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    i think they need to sell more than 12-14 bb10 devices in the next fiscal year to be "successful" IMO
    ~Matt
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  19. THBW's Avatar
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    Quote Originally Posted by howarmat View Post
    i think they need to sell more than 12-14 bb10 devices in the next fiscal year to be "successful" IMO
    I would agree but I don't think this will be a problem in the long term. BB is delivering a unique user experience that will attract the hardcore BB supporters, the curious and the disenfrancised. Lets face it Apple and Android are not going to change a business model that is not under stress. This leaves a nice window of opportunity for BB. While I'm very positive on BB long terms success, short terms pressures/metrics are a concern to me. So if they can sell greater than 14 million units, they will live to fight another day and one that will be in their favour.
  20. Shanerredflag's Avatar
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    It appears most are in agreement then...anything over 20 Million new device sales will be considered a great success.

    Personally I believe they will sell over 5 million of the new OS (first quarter excluded) and continue the march of 5-7 million older OS's per quarter...would this then be considered a huge success?
  21. Shanerredflag's Avatar
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    And...looks that with as little as 5% brand transfer from AAPL and Samsung the above numbers are easily achievable
    http://www.samsung.com/uk/news/local...ion-unit-sales
    Apple Hardware Sales In FY 2012: 125.04M iPhones, 58.23M iPads, 18.1M Macs And 35.2M iPods | TechCrunch
    Last edited by Shanerredflag; 02-17-2013 at 08:51 PM. Reason: Add Sammy
  22. superdirt's Avatar
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    Companies that sell less than 20 million historically don't last very long. 20 or even 18 mil for argument sake would be a minimum for sustaining themselves.

    Making profit is not the only goal for BlackBerry this year. The company was generally profitable even before BB10, so why was there cause for concern? The issue is that they must sell enough phones to generate enough return business in the future. 20 mil seems to be the magic number here too.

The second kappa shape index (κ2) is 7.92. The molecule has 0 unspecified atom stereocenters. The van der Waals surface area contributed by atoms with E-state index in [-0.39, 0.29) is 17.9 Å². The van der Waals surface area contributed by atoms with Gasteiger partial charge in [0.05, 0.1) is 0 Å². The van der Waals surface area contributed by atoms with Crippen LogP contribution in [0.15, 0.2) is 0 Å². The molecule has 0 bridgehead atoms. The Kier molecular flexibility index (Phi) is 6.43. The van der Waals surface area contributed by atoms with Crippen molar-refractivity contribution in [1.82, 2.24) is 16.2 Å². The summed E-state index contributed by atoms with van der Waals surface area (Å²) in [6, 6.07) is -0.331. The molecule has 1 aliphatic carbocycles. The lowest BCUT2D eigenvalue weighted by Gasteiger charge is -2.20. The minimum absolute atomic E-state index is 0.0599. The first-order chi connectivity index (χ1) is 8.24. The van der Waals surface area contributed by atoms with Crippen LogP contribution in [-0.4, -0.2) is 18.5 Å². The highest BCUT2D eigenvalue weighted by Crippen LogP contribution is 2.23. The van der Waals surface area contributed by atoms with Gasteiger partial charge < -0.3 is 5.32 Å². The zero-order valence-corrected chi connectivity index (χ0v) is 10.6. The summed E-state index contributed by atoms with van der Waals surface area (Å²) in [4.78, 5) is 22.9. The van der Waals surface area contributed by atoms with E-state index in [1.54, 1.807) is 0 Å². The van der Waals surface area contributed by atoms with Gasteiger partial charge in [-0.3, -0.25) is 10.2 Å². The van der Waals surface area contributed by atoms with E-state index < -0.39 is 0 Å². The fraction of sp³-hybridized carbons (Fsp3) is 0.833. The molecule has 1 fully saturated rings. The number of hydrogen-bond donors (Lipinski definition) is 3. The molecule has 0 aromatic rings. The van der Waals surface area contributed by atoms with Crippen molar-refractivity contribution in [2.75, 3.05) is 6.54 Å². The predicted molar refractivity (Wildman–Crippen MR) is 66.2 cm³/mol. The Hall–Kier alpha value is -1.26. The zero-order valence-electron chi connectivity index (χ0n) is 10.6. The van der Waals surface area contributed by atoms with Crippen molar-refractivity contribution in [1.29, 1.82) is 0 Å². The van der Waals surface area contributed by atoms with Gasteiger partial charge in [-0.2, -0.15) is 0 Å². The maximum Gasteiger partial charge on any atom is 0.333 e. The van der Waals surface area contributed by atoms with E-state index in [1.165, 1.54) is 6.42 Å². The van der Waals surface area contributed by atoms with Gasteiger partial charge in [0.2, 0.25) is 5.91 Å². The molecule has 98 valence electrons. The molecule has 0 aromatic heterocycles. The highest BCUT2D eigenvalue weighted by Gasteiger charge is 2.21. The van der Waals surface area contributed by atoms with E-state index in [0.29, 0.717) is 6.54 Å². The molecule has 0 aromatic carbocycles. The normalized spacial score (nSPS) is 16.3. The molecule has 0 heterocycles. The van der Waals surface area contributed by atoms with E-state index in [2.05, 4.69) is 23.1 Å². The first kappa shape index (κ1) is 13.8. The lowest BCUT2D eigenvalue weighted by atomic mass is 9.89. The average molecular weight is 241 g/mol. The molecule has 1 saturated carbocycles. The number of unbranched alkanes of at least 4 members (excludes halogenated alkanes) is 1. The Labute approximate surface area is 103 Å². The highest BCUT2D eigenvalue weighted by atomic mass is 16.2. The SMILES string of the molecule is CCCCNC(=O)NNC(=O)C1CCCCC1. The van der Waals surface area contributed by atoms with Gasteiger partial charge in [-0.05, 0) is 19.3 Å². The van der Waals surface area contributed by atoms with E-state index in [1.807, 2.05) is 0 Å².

Would survival be considered a win? Depends on your point of view.

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  23. Superfly_FR's Avatar

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    Quote Originally Posted by bekkay View Post
    I'll go with 5% marketshare within 1 year. In general, I think if BB10 manages to become #3 platform, we can call it successful.
    You mean + 5% then ... because there will still be a load of BB6/7 device (either held or newly bought) by the end of the year.
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  24. aniym's Avatar
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    Quote Originally Posted by superdirt View Post
    Companies that sell less than 20 million historically don't last very long. 20 or even 18 mil for argument sake would be a minimum for sustaining themselves.

    Making profit is not the only goal for BlackBerry this year. The company was generally profitable even before BB10, so why was there cause for concern? The issue is that they must sell enough phones to generate enough return business in the future. 20 mil seems to be the magic number here too.

    Would survival be considered a win? Depends on your point of view.
    Posted using CrackBerry App on BB10
    The company was profitable before BB10 in the same way that HTC was profitable before Samsung arrived on the Android scene. Things change. BB was never an app-oriented OS, it was all things considered, a very basic phone that did email, calendar and phone calls well and was a phone that corporate IT loved. The market has changed dramatically since then.
  25. richardat's Avatar
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    Quote Originally Posted by aniym View Post
    The company was profitable before BB10 in the same way that HTC was profitable before Samsung arrived on the Android scene. Things change. BB was never an app-oriented OS, it was all things considered, a very basic phone that did email, calendar and phone calls well and was a phone that corporate IT loved. The market has changed dramatically since then.
    That's true...and with a marketshare of around 2-4% and dropping, the outlook was/is hardly bright for the older phones.